NIAID Launching RCT of Rebif-Remdesivir Combination as Treatment for COVID-19

August 7, 2020

Double-blind study will compare Rebif-remdesivir combination with remdesivir-alone in hospitalized COVID-19 patients

The National Institute of Allergy and Infectious Diseases (NIAID) is conducting a 1,000-patient randomized clinical trial to test whether the pairing of Rebif (interferon beta-1a), an multiple sclerosis drug, with remdesivir, the antiviral drug, might be an effective treatment for COVID-19.

The Adaptive COVID-19 Treatment Trial 3 (ACTT 3) participants are being randomly assigned in a 1-to-1 ratio to receive either subcutaneous interferon beta-1a with remdesivir or remdesivir alone, NIAID said in a press release issued earlier this week.

Subcutaneous interferon beta-1a is manufactured by Merck KGaA, D Germany, is approved in the U.S. and more than 90 other countries for the treatment of multiple sclerosis. The drug is marketed under the brand name Rebif by EMD Serono, the North American biopharmaceutical business of Merck KGaA.

Researchers are testing interferon beta-1a partly because it has the same amino acid sequence as a protein called interferon beta, and interferon beta is a member of class of type 1 interferons that infected cells naturally produce to help mount an immune response against pathogens, especially viruses, according to NIAID.

Lab experiments have shown that type 1 interferon has some inhibitory effects on SARS-CoV-2, the virus that causes COVID-19, and two closely related coronaviruses, SARS-CoV, the coronavirus that causes Severe Acute Respiratory Syndrome (SARS) and MERS-CoV, the coronavirus that causes Middle East Respiratory Syndrome (MERS).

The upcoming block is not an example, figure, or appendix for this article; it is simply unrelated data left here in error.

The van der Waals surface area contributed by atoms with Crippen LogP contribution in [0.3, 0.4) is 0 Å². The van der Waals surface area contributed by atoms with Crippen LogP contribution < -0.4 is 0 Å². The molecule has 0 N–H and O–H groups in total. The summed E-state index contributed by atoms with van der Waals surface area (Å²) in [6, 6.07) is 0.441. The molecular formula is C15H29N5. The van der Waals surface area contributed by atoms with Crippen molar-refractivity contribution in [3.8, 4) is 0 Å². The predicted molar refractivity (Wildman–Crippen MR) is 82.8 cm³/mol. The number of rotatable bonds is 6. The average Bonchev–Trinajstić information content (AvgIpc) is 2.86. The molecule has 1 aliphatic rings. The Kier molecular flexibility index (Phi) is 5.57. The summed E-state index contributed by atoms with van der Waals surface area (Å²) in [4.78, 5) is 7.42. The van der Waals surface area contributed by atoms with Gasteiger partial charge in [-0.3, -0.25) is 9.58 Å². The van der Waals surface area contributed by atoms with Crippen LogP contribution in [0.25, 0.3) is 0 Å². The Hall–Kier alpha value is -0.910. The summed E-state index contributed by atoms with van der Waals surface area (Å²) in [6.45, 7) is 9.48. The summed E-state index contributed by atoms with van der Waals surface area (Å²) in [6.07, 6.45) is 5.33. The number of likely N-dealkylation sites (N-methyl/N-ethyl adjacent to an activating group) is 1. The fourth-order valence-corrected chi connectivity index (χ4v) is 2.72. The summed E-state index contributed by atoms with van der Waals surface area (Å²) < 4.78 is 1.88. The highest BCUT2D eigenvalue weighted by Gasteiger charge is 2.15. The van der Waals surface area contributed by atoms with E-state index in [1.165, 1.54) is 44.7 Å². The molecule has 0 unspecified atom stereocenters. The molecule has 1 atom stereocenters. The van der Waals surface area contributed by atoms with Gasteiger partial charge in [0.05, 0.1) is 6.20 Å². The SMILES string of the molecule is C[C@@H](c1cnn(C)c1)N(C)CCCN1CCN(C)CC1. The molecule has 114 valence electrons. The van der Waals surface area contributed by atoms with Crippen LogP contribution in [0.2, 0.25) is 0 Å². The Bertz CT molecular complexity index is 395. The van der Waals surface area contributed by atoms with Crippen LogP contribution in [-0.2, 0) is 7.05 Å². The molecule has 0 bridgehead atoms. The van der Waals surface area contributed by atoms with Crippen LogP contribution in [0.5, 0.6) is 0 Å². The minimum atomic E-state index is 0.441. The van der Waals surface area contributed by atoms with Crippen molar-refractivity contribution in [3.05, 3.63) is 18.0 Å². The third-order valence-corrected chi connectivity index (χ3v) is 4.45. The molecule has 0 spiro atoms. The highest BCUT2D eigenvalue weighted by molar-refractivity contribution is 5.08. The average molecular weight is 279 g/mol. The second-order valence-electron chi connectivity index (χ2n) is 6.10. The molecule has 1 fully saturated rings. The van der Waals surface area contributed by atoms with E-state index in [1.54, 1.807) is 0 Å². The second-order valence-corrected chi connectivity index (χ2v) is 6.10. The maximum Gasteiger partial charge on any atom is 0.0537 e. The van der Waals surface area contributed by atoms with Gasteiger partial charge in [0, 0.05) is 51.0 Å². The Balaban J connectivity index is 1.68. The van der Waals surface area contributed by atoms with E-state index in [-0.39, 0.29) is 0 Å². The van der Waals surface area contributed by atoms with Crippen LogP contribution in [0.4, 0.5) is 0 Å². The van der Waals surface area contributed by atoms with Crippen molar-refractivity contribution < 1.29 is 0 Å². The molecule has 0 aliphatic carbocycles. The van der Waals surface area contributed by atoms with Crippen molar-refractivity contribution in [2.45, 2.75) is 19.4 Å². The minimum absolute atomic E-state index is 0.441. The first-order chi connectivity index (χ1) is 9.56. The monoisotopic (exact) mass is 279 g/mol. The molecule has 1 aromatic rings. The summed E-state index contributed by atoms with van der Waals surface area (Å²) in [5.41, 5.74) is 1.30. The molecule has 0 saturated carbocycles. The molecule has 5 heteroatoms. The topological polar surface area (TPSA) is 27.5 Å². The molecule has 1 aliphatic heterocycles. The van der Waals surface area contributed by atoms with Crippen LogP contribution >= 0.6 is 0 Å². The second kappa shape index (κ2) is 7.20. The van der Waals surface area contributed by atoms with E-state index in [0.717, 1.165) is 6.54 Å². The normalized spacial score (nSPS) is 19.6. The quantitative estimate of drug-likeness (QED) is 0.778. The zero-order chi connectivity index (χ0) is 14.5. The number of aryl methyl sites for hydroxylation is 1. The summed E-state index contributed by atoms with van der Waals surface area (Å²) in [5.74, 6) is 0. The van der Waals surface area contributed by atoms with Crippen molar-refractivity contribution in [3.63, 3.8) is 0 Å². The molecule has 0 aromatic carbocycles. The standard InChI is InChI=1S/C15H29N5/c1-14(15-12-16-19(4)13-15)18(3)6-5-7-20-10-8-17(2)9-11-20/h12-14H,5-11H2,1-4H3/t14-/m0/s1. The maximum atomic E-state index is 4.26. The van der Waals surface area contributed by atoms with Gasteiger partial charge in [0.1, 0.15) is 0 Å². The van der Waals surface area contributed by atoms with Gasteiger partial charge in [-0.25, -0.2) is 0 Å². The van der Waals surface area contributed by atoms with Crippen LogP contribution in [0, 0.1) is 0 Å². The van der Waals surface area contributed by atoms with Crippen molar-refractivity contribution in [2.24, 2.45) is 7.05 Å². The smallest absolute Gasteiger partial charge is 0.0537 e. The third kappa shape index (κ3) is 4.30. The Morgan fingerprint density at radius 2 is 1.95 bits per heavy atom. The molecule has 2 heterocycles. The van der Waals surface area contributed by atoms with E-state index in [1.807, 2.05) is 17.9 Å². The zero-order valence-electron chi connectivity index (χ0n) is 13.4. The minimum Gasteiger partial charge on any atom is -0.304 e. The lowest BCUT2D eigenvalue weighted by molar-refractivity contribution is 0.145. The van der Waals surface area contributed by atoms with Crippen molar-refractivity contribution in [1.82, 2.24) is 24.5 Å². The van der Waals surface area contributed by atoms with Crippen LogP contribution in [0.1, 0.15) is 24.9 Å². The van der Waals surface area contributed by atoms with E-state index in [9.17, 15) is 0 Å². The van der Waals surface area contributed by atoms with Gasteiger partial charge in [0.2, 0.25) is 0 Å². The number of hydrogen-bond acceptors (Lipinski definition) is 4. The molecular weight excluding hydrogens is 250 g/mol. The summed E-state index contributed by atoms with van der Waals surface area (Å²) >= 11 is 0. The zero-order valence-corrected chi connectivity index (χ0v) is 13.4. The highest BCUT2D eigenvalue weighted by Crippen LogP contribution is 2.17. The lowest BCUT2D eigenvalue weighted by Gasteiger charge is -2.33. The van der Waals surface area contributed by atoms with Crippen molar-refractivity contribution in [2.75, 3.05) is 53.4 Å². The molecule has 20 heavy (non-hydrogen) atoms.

The press release also mentions that the results of two, small randomized controlled trials suggest that treatment with interferon beta may benefit patients with COVID-19. However, the combination of interferon beta-1a and remdesivir for treating COVID-19 has not been evaluated in a large, randomized controlled trial, thus ACTT 3.

In the study those randomized to combination therapy will receive interferon beta-1a as a 44-mcg subcutaneous injection every other day and a total of four doses during hospitalization, according to the NIAID press release. Those in the remdesivir-alone group will receive a matching placebo subcutaneous injection every other day and a total of four doses during hospitalization. The study is double blinded: Neither the patients nor the clinicians conducting the trial will know who is getting interferon beta-1a and who is getting the placebo injections.

Subcutaneous interferon beta-1a is manufactured by Merck KGaA, D Germany, is approved in the U.S. and more than 90 other countries for the treatment of multiple sclerosis. The drug is marketed under the brand name Rebif by EMD Serono, the North American biopharmaceutical business of Merck KGaA.